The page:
Amanda Schlachter: Sure.  Yeah. Is there something that's like the most challenging for you  about running a company in general? 

Summer Dawn Wallace: You don't know what you don't know. And so I think the hardest thing is that I'm always working slightly out of my comfort zone. Which is also exciting but I'm always every day or at least every week running up against something that is like, Oh gosh, I don't know how to do that. And so I have to figure out how to do that. And that can get really, really challenging. I also feel the pressure is I want to make sure I'm taking care of everybody. And so I feel that pressure a lot, making sure that  I'm meeting all of my fundraising goals, that everybody's having a wonderful experience as part of the process.  So I think the hardest thing sometimes is getting pulled in so many different directions.  I wish there was like three of me, but there's only one of me.  That gets challenging. It's always slightly working out of my comfort zone. 

 Amanda Schlachter: what would be the most  rewarding or one of the things I'm sure there's lots of different rewards,

Summer Dawn Wallace: Oh God. There's so many  sometimes it's not even about the play itself. When I get to see what wonderful work the artists are doing, it just gives me such pleasure particularly. If I'm working with an artist that I might have also worked with as a student it makes me  so proud of them. That's extremely rewarding for me. It's really rewarding for me. When I see artists connecting with each other to me, what I think has evolved from me wanting to  create art and have opportunities that left in my scope very early for me, what the most rewarding thing about being able to run a theater is to provide so many other people with opportunities.  And,  I still  have to always figured it out on my own. And  even though I grew up with this amazing theater didn't really have mentors, I just kind of had to figure it out. It's very important to me to make sure that I can provide mentorship. I can support artists.  And that's been really the most rewarding is providing opportunities for other playwrights, other actors, our interns, that's to me the best part about running a theater.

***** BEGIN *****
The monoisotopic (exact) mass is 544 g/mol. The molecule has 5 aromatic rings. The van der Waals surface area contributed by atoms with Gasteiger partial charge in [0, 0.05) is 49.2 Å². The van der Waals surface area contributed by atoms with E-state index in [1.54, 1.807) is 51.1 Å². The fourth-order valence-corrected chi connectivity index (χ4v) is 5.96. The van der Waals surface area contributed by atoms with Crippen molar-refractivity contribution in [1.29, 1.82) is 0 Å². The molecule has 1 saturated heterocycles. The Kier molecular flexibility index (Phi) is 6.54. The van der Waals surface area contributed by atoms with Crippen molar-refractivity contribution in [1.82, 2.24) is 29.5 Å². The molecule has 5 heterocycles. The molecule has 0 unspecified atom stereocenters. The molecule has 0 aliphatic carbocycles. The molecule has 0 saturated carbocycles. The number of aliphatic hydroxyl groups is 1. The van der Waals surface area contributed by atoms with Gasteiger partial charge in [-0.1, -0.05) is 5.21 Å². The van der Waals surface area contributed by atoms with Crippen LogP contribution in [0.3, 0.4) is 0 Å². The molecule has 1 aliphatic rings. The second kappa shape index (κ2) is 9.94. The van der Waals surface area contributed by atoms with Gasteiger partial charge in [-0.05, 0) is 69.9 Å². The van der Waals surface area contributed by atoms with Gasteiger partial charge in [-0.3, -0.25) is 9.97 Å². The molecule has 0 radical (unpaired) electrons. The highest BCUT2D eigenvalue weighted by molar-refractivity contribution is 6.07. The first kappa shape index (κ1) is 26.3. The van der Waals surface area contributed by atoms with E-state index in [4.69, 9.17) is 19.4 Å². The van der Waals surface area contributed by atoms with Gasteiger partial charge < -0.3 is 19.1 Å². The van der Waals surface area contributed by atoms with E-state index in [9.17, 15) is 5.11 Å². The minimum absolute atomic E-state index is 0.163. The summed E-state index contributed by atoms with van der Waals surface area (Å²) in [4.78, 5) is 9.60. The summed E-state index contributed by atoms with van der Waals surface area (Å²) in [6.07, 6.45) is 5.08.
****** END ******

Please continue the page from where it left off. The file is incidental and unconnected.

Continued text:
Amanda Schlachter: Yeah. And we're so appreciative. Many of our students have gotten the opportunity to work with you all, and we're always so grateful and they always come back and they've learned so much. So I really do see how , you've become a mentorship wing in the community as well that they can really get support and grow to the next level after they've been taking classes. So with that, What advice would you give a young aspiring artists director, or even somebody who just sees themselves in performing arts professionally?